The Sight & Insight Podcast

Episode 16 - Technique

July 16, 2018

The painterly painter avoids the how-to approach, suspicious as ever, that technique will obscure his or her vision.

— Charles Movalli

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Having finished breakfast, David and Connie made time to sit down with Judy to talk about Technique, before heading out for David's Boats & Buildings workshop, so we may run shorter than usual. 

Thought for the day: Do all artists have a personal technique? Is it important to have a technique, or is it better for an artist to go out there and just keep painting? After all, technique is just "a way of carrying out a particular task; especially the execution or performance of an artistic work...." In that case, every artist should certainly have technique, but sometimes the word becomes confused with other ideas.

After doing a little research, the Dynamic Trio came up with various lists pertaining to technique, including such things as: underpainting, blocking in, building up texture, dry brush, sgraffito, glazing, painting with mediums; the list is endless. But are we really talking technique here? Never heard of sgraffito? Neither had our own intrepid artists. After further detective work, Judy came up with a definition for sgraffito: "removing paint while it is wet to expose the underpainting." This put her in mind of Emma Fordyce MacRae, the noted Cape Ann artist who had a definite style whereby she would remove flakes of paint from her canvas to let the undertones bleed through, creating something of an aged fresco look.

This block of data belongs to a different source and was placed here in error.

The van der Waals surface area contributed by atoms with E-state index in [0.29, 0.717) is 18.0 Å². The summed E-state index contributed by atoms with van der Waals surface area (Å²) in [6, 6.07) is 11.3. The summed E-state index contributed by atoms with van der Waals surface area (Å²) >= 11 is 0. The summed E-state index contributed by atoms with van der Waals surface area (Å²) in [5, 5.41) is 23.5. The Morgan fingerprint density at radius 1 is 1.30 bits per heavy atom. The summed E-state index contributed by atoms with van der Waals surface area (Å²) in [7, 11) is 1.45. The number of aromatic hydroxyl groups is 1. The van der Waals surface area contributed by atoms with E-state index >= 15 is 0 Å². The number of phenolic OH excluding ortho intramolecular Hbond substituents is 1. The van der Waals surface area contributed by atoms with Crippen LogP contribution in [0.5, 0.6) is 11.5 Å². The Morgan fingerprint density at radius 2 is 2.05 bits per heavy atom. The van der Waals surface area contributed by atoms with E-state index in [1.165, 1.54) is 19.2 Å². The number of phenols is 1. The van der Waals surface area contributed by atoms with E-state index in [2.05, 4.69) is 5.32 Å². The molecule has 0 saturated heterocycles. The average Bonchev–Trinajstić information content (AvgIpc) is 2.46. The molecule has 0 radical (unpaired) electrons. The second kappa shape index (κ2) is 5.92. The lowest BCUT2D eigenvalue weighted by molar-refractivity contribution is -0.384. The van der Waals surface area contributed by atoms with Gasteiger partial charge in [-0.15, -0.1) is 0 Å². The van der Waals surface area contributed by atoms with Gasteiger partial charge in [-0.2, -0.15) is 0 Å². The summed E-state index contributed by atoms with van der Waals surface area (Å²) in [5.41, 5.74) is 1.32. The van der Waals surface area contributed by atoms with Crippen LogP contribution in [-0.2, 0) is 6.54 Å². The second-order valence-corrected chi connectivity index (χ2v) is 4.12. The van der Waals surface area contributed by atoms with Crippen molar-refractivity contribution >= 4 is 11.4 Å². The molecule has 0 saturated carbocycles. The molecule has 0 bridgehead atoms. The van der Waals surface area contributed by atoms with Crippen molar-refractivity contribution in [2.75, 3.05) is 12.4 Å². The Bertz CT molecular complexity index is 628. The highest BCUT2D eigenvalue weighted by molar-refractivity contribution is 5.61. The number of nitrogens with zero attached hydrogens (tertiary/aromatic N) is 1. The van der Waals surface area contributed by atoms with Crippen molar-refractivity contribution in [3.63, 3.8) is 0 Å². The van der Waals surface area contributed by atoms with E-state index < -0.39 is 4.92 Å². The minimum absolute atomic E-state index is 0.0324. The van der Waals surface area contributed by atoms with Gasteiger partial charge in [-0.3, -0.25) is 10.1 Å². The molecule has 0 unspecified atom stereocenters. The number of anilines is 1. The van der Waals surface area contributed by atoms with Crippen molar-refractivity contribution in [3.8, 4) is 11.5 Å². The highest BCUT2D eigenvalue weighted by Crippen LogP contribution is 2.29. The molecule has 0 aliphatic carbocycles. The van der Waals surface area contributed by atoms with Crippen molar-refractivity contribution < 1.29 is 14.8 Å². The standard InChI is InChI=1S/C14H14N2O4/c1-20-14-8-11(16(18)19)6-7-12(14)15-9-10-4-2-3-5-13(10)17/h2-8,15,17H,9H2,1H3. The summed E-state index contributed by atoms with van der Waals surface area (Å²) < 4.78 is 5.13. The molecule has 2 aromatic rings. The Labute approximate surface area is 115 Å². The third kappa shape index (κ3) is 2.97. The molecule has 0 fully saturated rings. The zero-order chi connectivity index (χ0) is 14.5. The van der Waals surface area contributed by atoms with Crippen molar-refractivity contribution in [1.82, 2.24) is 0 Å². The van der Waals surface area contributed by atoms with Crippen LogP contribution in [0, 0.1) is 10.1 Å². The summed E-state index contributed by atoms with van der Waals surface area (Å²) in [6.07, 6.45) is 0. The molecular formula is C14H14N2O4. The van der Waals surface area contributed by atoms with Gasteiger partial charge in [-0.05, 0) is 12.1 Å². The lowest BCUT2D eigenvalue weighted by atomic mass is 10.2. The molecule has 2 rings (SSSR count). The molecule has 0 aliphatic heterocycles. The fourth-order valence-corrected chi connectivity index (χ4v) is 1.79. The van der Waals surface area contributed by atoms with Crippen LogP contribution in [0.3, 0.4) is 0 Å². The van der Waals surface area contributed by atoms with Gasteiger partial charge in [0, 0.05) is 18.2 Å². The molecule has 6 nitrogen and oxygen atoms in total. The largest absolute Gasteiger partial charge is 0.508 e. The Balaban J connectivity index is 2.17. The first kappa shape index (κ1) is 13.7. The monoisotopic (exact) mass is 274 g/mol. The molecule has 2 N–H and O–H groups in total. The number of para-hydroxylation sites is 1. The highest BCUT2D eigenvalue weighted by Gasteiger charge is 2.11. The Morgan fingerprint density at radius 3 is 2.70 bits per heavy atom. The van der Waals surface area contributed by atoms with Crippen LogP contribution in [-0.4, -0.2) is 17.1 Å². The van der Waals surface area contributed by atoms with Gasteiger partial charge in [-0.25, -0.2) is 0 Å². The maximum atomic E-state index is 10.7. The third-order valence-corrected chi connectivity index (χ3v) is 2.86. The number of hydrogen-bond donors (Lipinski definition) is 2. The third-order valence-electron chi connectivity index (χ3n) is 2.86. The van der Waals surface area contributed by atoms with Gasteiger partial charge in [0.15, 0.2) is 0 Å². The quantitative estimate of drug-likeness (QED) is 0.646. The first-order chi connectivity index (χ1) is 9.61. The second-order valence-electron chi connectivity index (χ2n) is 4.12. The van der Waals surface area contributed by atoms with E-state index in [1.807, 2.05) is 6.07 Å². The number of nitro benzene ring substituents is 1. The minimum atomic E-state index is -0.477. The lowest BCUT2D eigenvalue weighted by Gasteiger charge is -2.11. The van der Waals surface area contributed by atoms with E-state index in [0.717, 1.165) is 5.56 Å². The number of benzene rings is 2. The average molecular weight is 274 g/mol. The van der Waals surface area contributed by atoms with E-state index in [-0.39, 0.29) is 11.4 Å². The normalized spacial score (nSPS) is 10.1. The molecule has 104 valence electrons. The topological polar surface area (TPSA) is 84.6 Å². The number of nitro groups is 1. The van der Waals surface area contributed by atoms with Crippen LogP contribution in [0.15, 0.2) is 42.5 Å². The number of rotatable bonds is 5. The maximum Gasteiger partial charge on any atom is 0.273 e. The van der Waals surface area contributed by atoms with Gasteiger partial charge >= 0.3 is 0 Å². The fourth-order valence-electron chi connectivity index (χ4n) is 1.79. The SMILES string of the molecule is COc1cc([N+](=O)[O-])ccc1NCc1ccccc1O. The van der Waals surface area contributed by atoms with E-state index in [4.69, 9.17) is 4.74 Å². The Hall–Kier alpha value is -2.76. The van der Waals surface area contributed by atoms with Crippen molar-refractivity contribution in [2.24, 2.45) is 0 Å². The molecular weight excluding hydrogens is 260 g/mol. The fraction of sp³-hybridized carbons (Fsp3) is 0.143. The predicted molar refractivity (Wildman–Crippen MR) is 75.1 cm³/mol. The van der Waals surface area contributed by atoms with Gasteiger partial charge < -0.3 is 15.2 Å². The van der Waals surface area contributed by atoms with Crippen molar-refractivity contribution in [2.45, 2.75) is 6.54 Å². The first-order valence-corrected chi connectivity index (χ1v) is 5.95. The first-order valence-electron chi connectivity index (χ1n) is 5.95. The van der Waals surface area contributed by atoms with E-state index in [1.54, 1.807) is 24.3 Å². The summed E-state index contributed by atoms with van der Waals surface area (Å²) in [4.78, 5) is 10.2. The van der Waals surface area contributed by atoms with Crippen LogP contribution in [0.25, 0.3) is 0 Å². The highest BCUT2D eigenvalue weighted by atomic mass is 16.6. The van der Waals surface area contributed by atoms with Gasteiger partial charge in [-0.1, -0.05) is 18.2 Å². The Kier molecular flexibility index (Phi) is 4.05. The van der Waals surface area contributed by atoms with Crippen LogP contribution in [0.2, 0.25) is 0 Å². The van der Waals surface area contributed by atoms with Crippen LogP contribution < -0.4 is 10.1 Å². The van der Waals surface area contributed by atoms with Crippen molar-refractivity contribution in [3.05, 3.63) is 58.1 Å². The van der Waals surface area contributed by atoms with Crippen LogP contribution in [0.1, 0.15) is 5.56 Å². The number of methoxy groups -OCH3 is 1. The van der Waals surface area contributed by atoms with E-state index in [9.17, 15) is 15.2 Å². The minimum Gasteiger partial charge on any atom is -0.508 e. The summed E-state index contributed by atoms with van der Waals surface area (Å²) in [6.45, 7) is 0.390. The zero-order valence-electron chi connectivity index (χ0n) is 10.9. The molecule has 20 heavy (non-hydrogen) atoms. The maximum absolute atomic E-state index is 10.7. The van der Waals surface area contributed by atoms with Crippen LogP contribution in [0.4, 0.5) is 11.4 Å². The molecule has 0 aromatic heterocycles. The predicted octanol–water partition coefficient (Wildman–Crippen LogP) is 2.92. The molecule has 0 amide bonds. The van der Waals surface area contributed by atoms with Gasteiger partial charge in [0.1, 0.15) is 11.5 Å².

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Picnic on Half Moon Beach, Cape Ann
by Emma Fordyce MacRae (1887-1974) Private collection

So, what do you think? Is technique important, or is it better to concentrate on just doing a better painting through practice and application?

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left: Diego Velazquez, Mars Resting, c. 1640, o/c, 70x37 in. Museo del Prado, Madrid

right: John F. Carlson, Forest Peace, o/c, 40 1/4 x 52 1/2 in. Private collection

"Art is a thing so much of the imagination, of the soul, that it is difficult to descend to the fundamentals of technique and yet make it plain to the student that these are but the 'means' and not an end in themselves."

— John F. Carlson